The present dragon robe would have been worn during ceremonies for marking the winter solstice, as this was a significant event in the ritual calendar. It marked the turning point of the year, when the sun was re-born and the days began to lengthen. Shortly before dawn on the longest night of the year, the emperor and his officials performed the sacrifice to Heaven at the Altar of Heaven, a triple-tiered circular white marble structure within the Temple of Heaven just south of the Forbidden City. Fur-lined robes of this type are now rare. Few officials could afford such costly furs and many others would have only worn heavily padded robes beneath their normal dragon robes. The wearer of this robe must have been very highly placed and extremely wealthy. It was also customary for officials to be buried in their finest winter robes. For this dragon robe to have survived, the original owner must have also owned winter Robes of State, the most formal type of court robe, and have gone to meet his ancestors wearing them. As such, this indicated the wearer would have had regular ceremonial duties in the palace. After the fall of the Qing dynasty, many now redundant court robes were stripped of their furs to make other more fashionable coats. The robe is therefore a remarkable survival.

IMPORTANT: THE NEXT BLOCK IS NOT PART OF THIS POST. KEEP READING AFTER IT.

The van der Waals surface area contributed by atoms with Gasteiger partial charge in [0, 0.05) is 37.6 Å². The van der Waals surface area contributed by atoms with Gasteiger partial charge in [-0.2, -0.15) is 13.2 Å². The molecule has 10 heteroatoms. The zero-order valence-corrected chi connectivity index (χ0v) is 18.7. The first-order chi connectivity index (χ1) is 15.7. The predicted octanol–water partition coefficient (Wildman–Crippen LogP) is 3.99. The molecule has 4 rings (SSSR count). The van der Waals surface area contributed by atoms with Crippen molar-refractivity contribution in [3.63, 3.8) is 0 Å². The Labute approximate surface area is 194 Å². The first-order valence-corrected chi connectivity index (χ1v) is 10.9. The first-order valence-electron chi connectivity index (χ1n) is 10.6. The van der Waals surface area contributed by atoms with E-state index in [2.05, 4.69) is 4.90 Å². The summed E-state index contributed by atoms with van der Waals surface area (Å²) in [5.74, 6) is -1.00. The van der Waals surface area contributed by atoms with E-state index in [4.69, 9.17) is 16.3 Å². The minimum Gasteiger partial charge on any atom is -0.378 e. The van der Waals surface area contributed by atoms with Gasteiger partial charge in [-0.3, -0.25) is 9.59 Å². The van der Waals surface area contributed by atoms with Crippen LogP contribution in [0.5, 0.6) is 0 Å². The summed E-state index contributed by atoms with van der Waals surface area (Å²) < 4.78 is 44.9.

The design worked in gold thread on the robe is a cosmological scheme. If the seams were unpicked and the body of the robe laid out flat, the placement of its eight dragons would form the so-called Loshu or 'Lo River Writing' diagram. The Loshu was a very ancient diagram and thought to be a map of the universe. The wearer was therefore literally clothed in the universe and court rituals such as the winter solstice sacrifice to Heaven was believed to help maintain the harmony of the cosmos.
This robe is unusual in that its eight dragons strictly adhere to court dress regulations. Only the imperial nobility were actually permitted to have nine dragons on their robes, the ninth dragon being hidden on the inside flap of the robe. By the mid-19th century almost all Chinese officials had adopted the ninth dragon. Only a few, mainly descendants of very old mandarin families, closely followed the law. This robe is an example of such.